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Prospects waned for legislation designed to strengthen U.S. defenses against computer attacks as an assistant to President Barack Obama called Republican opposition “hard to believe.”
With the U.S. Senate set to leave Washington by the end of this week for its August recess, Majority Leader Harry Reid, a Nevada Democrat, is seeking to end debate today and move to a vote on a cybersecurity proposal backed by Obama.
Efforts to forge a compromise have bogged down as Republicans contend that even voluntary standards to protect critical infrastructure would harm business, and senators from both parties offered amendments on topics including gun control and Obama’s health-care overhaul.
“Presidential politics are overtaking this bill at a rapid clip,” Stewart Baker, a former assistant secretary for policy at the Department of Homeland Security, said in an interview.
“There are too many people willing to play politics with this and too many outside groups wanting it to die, and it’s finally catching up with the bill,” said Baker, a partner at the Steptoe & Johnson law firm in Washington.
Lawmakers have failed to reach consensus amid warnings by current and former national security officials that U.S. networks are vulnerable to disruption by hackers and computer viruses, and to digital espionage by China and other countries intent on stealing American intellectual property.
Obama’s administration yesterday made a final push for the Senate legislation, which it says is necessary to protect the nation from a potentially catastrophic cyber attack.
“We find it hard to believe that there is any reason or basis to oppose this legislation,” John Brennan, the White House counterterrorism adviser, told reporters on a conference call yesterday.
Wrangling in the Senate has focused on security standards for privately owned infrastructure, such as power grids and water-treatment plants. Even if the Senate passes a bill, it will have to be reconciled with a differing measure that passed the House of Representatives, as Congress grapples with pending automatic spending cuts and prepares for the November election.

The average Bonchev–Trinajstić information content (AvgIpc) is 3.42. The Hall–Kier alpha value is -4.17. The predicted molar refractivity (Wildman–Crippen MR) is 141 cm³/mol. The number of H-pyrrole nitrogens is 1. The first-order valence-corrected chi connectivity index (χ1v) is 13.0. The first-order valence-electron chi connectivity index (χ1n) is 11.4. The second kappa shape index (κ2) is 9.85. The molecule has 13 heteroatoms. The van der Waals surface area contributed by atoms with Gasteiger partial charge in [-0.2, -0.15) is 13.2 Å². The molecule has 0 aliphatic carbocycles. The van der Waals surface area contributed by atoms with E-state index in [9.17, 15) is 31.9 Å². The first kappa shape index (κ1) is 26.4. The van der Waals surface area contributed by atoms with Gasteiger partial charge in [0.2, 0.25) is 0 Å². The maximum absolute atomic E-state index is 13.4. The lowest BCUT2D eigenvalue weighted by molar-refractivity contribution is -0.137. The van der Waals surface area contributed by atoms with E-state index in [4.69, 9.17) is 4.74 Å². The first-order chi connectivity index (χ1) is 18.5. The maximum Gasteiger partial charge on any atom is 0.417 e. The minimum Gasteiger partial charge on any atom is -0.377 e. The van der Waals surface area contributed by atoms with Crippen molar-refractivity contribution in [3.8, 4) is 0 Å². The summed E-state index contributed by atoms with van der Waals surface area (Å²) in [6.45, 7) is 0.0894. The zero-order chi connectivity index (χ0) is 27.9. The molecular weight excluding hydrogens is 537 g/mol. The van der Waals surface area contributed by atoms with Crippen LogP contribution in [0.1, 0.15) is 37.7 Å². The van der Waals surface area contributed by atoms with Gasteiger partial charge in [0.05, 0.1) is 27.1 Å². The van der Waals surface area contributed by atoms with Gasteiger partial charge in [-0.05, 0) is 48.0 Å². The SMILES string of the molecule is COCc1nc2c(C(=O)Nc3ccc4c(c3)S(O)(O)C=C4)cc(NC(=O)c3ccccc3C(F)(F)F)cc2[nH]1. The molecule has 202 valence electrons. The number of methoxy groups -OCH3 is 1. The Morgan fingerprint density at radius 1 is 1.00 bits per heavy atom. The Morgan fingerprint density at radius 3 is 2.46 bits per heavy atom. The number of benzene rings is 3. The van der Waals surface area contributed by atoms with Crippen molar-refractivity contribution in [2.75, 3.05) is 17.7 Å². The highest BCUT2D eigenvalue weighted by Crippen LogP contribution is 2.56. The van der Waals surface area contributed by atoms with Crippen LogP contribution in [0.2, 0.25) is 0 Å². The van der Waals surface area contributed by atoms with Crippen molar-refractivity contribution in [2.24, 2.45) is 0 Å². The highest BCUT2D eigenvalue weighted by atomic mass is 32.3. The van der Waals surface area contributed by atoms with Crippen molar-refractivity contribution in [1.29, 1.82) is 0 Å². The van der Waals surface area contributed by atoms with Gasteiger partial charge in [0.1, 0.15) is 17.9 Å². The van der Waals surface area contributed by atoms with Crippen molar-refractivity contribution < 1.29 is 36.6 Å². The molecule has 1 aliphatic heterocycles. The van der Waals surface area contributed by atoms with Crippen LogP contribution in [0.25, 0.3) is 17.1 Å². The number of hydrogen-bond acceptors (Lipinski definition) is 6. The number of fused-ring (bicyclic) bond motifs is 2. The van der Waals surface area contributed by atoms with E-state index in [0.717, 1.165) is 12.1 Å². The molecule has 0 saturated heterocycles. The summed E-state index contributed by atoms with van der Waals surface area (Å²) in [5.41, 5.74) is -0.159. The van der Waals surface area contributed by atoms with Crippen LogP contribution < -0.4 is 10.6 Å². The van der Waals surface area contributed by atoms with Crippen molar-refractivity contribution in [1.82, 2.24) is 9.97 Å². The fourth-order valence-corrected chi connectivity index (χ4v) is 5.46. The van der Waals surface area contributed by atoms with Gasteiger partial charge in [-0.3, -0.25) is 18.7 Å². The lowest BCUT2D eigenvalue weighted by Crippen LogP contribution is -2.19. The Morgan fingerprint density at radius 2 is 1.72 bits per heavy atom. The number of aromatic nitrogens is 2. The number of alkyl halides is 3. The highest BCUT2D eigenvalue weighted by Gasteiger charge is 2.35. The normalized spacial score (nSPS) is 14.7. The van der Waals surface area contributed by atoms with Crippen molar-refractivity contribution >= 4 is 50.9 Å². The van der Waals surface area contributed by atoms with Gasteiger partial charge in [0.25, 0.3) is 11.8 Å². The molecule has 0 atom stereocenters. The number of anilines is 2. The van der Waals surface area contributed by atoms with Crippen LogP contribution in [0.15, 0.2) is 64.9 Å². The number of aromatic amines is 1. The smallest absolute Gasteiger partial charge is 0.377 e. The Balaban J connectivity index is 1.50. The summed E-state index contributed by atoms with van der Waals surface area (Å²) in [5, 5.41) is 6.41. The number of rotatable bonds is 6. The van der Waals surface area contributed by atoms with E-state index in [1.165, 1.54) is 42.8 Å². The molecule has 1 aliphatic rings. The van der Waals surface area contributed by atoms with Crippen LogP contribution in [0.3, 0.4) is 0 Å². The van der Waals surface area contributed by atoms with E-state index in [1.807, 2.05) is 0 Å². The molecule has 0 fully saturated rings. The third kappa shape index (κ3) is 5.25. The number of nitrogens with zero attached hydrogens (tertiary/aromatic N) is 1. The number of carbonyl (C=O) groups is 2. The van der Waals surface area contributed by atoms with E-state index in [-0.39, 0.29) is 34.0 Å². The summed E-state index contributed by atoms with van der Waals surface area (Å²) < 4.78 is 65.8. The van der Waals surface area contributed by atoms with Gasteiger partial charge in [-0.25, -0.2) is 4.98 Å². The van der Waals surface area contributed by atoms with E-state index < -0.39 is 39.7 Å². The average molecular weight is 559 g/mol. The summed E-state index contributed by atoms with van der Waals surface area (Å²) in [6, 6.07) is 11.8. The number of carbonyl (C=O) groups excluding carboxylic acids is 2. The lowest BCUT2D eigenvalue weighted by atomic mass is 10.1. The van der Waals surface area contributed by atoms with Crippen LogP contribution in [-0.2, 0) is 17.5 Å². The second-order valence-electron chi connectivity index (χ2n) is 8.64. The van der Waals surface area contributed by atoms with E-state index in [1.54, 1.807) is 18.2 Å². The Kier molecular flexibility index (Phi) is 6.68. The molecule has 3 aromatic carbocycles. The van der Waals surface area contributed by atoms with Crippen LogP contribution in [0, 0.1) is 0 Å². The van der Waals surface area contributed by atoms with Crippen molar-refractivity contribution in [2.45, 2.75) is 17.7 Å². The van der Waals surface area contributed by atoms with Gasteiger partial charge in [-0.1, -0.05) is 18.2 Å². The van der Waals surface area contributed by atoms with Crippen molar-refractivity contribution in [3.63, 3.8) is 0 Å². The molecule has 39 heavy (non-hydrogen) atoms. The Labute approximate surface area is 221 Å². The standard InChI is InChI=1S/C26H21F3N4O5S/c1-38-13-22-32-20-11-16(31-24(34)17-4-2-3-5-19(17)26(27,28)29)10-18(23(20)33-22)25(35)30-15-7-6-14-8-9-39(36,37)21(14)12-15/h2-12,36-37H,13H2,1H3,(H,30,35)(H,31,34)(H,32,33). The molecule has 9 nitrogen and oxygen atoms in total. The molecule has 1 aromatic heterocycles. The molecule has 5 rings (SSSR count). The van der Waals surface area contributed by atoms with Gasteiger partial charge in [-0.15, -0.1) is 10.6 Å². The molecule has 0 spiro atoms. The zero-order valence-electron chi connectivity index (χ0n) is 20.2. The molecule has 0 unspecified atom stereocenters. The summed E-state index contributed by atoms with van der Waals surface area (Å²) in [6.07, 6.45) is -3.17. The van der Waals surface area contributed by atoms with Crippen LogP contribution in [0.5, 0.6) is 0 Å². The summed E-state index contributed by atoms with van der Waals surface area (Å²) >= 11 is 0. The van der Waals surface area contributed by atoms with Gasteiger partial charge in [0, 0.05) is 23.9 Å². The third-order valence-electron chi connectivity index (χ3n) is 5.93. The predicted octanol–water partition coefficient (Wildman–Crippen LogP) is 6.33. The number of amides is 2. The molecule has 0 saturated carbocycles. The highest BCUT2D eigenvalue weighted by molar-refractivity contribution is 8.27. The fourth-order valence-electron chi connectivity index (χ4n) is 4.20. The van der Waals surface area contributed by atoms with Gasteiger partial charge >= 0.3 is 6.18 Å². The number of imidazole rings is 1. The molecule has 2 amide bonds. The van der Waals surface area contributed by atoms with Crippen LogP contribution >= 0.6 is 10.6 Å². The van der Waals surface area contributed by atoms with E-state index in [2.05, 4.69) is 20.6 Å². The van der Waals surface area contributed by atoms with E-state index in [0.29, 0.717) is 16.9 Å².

Sponsors of the Senate bill, led by Joe Lieberman, a Connecticut independent, revised their measure last month in a bid to win Republican support. They replaced cybersecurity requirements for infrastructure that would be established by the Homeland Security department with a system of voluntary standards, encouraged by incentives such liability protection.
Lieberman also changed provisions allowing businesses and government to share cyber threat information, adding privacy protections for consumer data in a nod to concerns expressed by civil liberties groups.
The changes so far haven’t swayed Republicans and industry groups such as the U.S. Chamber of Commerce, the Financial Services Roundtable, and American Bankers Association, which have called the voluntary standards a back door to additional government regulation.
“The people who are directly affected by this, and that’s the business community of the United States of America, is unalterably opposed to the legislation in its present form,” Senator John McCain, an Arizona Republican, said on the Senate floor yesterday.
McCain is sponsor of an alternative bill, supported by the Chamber of Commerce and business groups, which would promote sharing of cyber threat information without including infrastructure security mandates. The Republican-controlled House of Representatives passed a similar measure in April.
General Keith Alexander, director of the National Security Agency and U.S. Cyber Command, said last month that cyber attacks on critical infrastructure increased 17-fold between 2009 and 2011. He cited reports that digital adversaries have stolen $1 trillion of U.S. intellectual property.
“This is rising to be a greater threat than any other threat we face today,” Lieberman, chairman of the Senate Homeland Security and Government Affairs Committee, said yesterday. He implored his colleagues to hold back amendments on such unrelated topics as health care and gun control that could thwart the legislation.
Democrats Frank Lautenberg of New Jersey and Charles Schumer of New York had proposed an amendment putting limits on high-capacity gun magazines, like one used in the July 20 Colorado theater shooting.
It’s difficult to see how the co-sponsors could alter the bill further, given the compromises they’ve already made by moving to voluntary industry standards, James Lewis, technology program director at the Center for Strategic and International Studies in Washington, said in an interview.
“They’ve already thrown so much overboard, there’s very little left to sacrifice,” Lewis said.
The Lieberman bill is S. 3414. The McCain bill is S. 3342. The House bill is H.R. 3523.
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